With one third of older adults in Ireland saying they feel lonely sometimes, it’s important to do something about it. Busy lifestyles and the demands of modern living can mean you don’t see friends or family as often as you’d like. Here we will look at eight ways to combat loneliness, as well as examining the causes and its effects on your health.
What Causes Loneliness?
Everyone experiences loneliness at times, but it can be different for everyone. Some people are perfectly happy to live by themselves with limited social interactions. Others may feel lonely even in big groups of people. That raises the question of what causes people to feel lonely.
There is generally no one specific cause. You may have experienced a significant life event such as a bereavement or moving house. It may be that you have ended a relationship with someone. Certain times of year can also be harder for people. Christmas, in particular, is a difficult time of year.
If you are part of a specific group, you may be more likely to feel lonely. Research suggests that carers, single parents, and people with disabilities are more likely to experience loneliness. People who have faced discrimination in the past are also more likely to feel isolated.
How Can Loneliness Affect Me?
Loneliness can put strain on both physical and mental health. Stress levels can increase, you become more likely to experience depression, and research suggests that the risk of stroke goes up. Experiencing loneliness can sap you of your motivation, interrupt your sleep, and lead you to comfort eat. Poor diets can lead to worsening health, such as heart disease. Some people experiencing loneliness turn to alcohol, which can become a dependency.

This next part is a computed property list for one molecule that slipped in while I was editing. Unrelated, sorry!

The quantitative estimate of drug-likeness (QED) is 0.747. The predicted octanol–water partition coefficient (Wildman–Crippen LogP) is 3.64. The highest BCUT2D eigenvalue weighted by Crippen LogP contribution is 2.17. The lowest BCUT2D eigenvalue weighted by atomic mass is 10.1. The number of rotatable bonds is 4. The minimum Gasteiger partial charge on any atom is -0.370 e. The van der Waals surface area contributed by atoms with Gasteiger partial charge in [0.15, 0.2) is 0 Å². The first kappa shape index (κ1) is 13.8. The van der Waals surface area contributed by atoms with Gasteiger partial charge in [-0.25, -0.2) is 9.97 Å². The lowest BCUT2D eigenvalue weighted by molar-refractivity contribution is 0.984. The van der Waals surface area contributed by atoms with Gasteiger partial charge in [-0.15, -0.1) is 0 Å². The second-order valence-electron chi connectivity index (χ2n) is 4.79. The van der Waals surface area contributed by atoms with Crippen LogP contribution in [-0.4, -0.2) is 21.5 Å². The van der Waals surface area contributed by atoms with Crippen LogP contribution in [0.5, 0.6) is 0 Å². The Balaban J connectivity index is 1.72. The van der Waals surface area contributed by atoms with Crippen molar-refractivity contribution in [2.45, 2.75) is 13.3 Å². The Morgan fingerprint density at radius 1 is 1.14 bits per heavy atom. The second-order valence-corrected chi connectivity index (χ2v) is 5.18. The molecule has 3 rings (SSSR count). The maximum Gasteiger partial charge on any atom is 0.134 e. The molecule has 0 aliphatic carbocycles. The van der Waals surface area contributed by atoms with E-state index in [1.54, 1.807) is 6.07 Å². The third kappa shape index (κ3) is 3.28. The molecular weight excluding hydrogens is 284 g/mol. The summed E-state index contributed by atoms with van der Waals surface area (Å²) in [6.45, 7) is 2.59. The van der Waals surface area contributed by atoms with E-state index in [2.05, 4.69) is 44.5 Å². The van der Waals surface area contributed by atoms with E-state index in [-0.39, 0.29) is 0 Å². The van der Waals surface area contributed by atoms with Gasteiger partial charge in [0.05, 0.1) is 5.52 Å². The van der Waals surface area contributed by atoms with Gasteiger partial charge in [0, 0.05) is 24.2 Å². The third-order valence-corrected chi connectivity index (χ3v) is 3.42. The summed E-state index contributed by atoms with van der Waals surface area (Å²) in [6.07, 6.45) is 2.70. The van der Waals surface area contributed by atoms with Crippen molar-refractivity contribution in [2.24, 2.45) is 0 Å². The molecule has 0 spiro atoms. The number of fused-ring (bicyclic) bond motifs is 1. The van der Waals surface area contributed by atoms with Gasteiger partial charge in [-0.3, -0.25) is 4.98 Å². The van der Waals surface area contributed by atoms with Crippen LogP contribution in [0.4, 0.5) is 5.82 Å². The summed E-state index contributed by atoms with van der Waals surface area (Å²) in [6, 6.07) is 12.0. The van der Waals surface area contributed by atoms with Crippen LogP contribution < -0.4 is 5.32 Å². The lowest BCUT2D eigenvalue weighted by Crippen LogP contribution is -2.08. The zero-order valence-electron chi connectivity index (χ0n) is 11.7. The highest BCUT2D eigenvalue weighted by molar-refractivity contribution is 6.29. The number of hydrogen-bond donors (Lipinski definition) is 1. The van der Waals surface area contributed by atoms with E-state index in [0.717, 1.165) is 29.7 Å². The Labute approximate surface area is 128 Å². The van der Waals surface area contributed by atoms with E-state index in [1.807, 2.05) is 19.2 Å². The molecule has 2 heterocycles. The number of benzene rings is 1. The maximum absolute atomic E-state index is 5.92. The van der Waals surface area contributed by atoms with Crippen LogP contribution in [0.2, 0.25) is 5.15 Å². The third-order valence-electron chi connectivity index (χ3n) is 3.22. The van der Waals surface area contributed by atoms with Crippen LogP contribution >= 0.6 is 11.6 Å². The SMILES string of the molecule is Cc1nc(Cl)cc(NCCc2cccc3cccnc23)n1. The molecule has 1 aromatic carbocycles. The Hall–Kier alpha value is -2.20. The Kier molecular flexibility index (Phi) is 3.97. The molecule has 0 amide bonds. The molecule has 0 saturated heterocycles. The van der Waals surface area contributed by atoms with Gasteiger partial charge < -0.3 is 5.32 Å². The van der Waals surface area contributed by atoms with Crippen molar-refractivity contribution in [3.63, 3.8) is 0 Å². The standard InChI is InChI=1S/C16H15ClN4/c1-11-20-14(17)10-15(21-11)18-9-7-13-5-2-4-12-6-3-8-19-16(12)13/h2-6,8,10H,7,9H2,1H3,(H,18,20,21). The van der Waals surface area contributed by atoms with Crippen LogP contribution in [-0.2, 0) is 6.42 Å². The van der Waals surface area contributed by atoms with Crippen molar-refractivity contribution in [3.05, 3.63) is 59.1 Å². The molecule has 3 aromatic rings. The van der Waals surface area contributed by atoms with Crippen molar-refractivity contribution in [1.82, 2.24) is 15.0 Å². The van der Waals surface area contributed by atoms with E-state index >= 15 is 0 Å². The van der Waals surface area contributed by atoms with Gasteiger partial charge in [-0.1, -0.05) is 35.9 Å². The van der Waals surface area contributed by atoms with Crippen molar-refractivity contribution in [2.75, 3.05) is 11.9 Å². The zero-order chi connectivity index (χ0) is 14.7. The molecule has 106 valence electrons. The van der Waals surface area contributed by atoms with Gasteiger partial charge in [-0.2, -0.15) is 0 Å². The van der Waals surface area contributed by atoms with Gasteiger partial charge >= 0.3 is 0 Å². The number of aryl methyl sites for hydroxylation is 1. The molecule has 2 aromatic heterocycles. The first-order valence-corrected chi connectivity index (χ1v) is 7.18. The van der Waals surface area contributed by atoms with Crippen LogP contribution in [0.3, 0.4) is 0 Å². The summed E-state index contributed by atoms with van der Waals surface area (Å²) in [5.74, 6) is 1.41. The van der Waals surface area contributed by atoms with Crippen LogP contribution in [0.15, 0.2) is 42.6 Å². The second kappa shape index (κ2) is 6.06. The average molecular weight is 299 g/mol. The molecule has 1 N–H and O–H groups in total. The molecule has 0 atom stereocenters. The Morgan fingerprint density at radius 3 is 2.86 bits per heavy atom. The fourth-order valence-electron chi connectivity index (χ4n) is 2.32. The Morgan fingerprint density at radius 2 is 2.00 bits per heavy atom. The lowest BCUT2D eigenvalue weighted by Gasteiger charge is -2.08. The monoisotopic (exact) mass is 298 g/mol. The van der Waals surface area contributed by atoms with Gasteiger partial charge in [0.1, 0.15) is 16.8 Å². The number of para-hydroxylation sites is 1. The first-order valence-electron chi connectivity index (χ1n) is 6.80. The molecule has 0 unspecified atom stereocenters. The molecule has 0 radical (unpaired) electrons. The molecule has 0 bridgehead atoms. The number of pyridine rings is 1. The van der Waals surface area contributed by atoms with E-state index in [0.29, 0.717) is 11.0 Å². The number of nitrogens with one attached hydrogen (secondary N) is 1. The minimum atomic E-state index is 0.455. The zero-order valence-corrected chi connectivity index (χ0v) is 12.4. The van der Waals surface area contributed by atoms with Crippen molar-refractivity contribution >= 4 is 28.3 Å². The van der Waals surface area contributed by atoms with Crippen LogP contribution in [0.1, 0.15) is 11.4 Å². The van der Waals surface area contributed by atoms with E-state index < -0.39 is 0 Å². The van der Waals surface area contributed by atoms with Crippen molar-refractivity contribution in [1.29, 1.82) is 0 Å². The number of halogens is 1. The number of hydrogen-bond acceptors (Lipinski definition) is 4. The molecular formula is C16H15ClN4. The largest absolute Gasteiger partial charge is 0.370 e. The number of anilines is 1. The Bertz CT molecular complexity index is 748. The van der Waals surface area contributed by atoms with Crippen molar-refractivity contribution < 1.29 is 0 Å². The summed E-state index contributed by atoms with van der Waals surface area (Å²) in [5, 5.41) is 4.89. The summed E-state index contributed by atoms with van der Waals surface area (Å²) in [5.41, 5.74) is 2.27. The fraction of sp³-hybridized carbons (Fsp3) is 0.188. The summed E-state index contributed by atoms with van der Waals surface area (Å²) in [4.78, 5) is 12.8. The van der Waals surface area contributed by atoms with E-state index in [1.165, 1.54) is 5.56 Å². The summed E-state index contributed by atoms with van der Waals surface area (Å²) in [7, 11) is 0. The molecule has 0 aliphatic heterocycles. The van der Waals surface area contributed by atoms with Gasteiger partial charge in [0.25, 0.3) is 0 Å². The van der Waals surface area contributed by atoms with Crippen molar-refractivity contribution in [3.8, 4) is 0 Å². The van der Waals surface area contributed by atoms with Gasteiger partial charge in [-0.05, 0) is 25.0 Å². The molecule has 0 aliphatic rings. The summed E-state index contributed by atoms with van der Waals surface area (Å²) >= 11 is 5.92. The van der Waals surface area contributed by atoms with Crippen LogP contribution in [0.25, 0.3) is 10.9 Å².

Unfortunately, there is still a lot of stigma around mental health, and this extends to loneliness. It can become difficult to reach out for help because you fear not being taken seriously, which can then worsen your mental health.
6 Ways to Combat Loneliness
Now that we know some causes of loneliness, and the effects it can have on you, it’s time to look at some solutions.
1. Use Technology
Nowadays, the world is increasingly connected by electronic means. If you don’t already have one, consider purchasing a smartphone. Advances in technology means it is now easier than ever to reach out and connect with people like you. There are apps aplenty that allow you to connect with old friends or new people with similar interests. You can even use video calls to see your loved ones, helping you to stay connected.
By going online, you can find social media pages that broaden your knowledge and draw attention to independent businesses. Whilst it is important to keep an eye out for misinformation, using the internet is invaluable for keeping in touch with family and friends.
You may have a garden already, or there may be a community allotment nearby, but getting outside and nurturing some plants can do wonders for your mental health. Even something as simple as a flower on your windowsill can have its benefits. As well as exercise, gardening can often get you out into the fresh air. If you use an allotment, you increase your chances of speaking to other people, some of whom you may form friendships with, which can help to combat loneliness.